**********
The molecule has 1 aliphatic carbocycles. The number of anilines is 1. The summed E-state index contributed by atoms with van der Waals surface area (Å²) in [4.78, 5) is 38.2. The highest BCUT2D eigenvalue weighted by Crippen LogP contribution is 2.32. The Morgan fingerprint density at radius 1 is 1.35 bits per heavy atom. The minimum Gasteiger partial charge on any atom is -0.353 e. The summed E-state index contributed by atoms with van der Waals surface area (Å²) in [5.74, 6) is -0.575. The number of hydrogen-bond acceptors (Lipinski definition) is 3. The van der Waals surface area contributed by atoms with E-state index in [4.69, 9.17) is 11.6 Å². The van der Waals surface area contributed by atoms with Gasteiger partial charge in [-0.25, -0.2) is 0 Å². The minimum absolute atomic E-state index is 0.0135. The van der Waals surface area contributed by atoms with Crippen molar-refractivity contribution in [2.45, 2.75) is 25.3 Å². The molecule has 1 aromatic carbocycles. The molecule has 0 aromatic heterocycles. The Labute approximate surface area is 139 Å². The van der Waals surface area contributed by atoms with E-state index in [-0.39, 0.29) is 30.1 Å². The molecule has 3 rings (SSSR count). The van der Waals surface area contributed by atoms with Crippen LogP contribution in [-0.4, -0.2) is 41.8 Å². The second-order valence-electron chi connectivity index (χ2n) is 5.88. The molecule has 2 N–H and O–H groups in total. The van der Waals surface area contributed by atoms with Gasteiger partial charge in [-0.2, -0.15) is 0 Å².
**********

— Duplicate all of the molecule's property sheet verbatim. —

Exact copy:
The molecule has 1 aliphatic carbocycles. The number of anilines is 1. The summed E-state index contributed by atoms with van der Waals surface area (Å²) in [4.78, 5) is 38.2. The highest BCUT2D eigenvalue weighted by Crippen LogP contribution is 2.32. The Morgan fingerprint density at radius 1 is 1.35 bits per heavy atom. The minimum Gasteiger partial charge on any atom is -0.353 e. The summed E-state index contributed by atoms with van der Waals surface area (Å²) in [5.74, 6) is -0.575. The number of hydrogen-bond acceptors (Lipinski definition) is 3. The van der Waals surface area contributed by atoms with E-state index in [4.69, 9.17) is 11.6 Å². The van der Waals surface area contributed by atoms with Gasteiger partial charge in [-0.25, -0.2) is 0 Å². The minimum absolute atomic E-state index is 0.0135. The van der Waals surface area contributed by atoms with Crippen molar-refractivity contribution in [2.45, 2.75) is 25.3 Å². The molecule has 1 aromatic carbocycles. The molecule has 0 aromatic heterocycles. The Labute approximate surface area is 139 Å². The van der Waals surface area contributed by atoms with E-state index in [-0.39, 0.29) is 30.1 Å². The molecule has 3 rings (SSSR count). The van der Waals surface area contributed by atoms with Crippen LogP contribution in [-0.4, -0.2) is 41.8 Å². The second-order valence-electron chi connectivity index (χ2n) is 5.88. The molecule has 2 N–H and O–H groups in total. The van der Waals surface area contributed by atoms with Gasteiger partial charge in [-0.2, -0.15) is 0 Å².